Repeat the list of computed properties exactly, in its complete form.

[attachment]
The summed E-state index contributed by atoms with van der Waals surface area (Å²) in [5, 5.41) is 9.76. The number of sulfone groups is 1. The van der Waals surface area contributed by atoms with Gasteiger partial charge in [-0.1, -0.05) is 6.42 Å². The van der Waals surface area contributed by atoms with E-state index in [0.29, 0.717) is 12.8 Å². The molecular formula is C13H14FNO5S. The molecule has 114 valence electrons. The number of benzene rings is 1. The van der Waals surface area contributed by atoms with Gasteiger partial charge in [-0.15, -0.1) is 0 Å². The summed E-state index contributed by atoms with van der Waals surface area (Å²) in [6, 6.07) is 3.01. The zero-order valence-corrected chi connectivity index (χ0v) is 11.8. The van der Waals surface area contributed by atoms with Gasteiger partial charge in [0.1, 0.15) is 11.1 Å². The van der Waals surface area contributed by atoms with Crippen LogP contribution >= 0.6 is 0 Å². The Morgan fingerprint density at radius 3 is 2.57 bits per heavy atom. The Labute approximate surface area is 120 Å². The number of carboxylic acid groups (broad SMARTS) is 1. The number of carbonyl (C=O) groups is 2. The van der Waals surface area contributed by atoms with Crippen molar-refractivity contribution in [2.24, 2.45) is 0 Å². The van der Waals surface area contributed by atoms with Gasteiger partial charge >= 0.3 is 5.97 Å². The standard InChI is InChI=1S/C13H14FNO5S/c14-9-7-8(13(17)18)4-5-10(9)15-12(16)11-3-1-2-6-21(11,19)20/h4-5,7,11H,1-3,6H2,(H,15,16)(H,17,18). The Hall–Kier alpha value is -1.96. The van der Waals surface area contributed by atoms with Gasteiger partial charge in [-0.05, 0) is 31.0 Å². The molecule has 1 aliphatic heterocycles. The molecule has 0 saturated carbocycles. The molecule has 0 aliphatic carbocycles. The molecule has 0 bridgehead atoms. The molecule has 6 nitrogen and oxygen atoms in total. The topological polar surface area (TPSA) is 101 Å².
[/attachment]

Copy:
The summed E-state index contributed by atoms with van der Waals surface area (Å²) in [5, 5.41) is 9.76. The number of sulfone groups is 1. The van der Waals surface area contributed by atoms with Gasteiger partial charge in [-0.1, -0.05) is 6.42 Å². The van der Waals surface area contributed by atoms with E-state index in [0.29, 0.717) is 12.8 Å². The molecular formula is C13H14FNO5S. The molecule has 114 valence electrons. The number of benzene rings is 1. The van der Waals surface area contributed by atoms with Gasteiger partial charge in [-0.15, -0.1) is 0 Å². The summed E-state index contributed by atoms with van der Waals surface area (Å²) in [6, 6.07) is 3.01. The zero-order valence-corrected chi connectivity index (χ0v) is 11.8. The van der Waals surface area contributed by atoms with Gasteiger partial charge in [0.1, 0.15) is 11.1 Å². The van der Waals surface area contributed by atoms with Crippen LogP contribution >= 0.6 is 0 Å². The Morgan fingerprint density at radius 3 is 2.57 bits per heavy atom. The Labute approximate surface area is 120 Å². The number of carboxylic acid groups (broad SMARTS) is 1. The number of carbonyl (C=O) groups is 2. The van der Waals surface area contributed by atoms with Crippen molar-refractivity contribution in [2.24, 2.45) is 0 Å². The van der Waals surface area contributed by atoms with Gasteiger partial charge >= 0.3 is 5.97 Å². The standard InChI is InChI=1S/C13H14FNO5S/c14-9-7-8(13(17)18)4-5-10(9)15-12(16)11-3-1-2-6-21(11,19)20/h4-5,7,11H,1-3,6H2,(H,15,16)(H,17,18). The Hall–Kier alpha value is -1.96. The van der Waals surface area contributed by atoms with Gasteiger partial charge in [-0.05, 0) is 31.0 Å². The molecule has 1 aliphatic heterocycles. The molecule has 0 saturated carbocycles. The molecule has 0 aliphatic carbocycles. The molecule has 0 bridgehead atoms. The molecule has 6 nitrogen and oxygen atoms in total. The topological polar surface area (TPSA) is 101 Å².